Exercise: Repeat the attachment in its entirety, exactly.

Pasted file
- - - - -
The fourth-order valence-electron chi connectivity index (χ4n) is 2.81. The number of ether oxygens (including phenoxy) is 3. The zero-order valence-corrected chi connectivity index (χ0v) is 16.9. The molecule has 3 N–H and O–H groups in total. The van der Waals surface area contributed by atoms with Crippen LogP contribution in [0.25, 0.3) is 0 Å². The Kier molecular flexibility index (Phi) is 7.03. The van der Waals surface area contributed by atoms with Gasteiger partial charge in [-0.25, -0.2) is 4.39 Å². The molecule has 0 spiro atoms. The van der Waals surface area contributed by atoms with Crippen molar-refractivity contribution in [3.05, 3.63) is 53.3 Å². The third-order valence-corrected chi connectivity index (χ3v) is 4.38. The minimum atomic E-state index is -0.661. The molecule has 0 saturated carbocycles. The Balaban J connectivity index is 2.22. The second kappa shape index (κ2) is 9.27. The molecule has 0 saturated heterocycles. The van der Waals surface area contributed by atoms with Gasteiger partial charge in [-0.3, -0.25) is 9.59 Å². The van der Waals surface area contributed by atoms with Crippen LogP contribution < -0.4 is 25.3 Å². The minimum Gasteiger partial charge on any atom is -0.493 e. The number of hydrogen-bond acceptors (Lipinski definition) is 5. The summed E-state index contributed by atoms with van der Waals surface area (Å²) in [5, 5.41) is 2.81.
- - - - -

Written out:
The fourth-order valence-electron chi connectivity index (χ4n) is 2.81. The number of ether oxygens (including phenoxy) is 3. The zero-order valence-corrected chi connectivity index (χ0v) is 16.9. The molecule has 3 N–H and O–H groups in total. The van der Waals surface area contributed by atoms with Crippen LogP contribution in [0.25, 0.3) is 0 Å². The Kier molecular flexibility index (Phi) is 7.03. The van der Waals surface area contributed by atoms with Gasteiger partial charge in [-0.25, -0.2) is 4.39 Å². The molecule has 0 spiro atoms. The van der Waals surface area contributed by atoms with Crippen molar-refractivity contribution in [3.05, 3.63) is 53.3 Å². The third-order valence-corrected chi connectivity index (χ3v) is 4.38. The minimum atomic E-state index is -0.661. The molecule has 0 saturated carbocycles. The Balaban J connectivity index is 2.22. The second kappa shape index (κ2) is 9.27. The molecule has 0 saturated heterocycles. The van der Waals surface area contributed by atoms with Gasteiger partial charge in [-0.3, -0.25) is 9.59 Å². The van der Waals surface area contributed by atoms with Crippen LogP contribution < -0.4 is 25.3 Å². The minimum Gasteiger partial charge on any atom is -0.493 e. The number of hydrogen-bond acceptors (Lipinski definition) is 5. The summed E-state index contributed by atoms with van der Waals surface area (Å²) in [5, 5.41) is 2.81.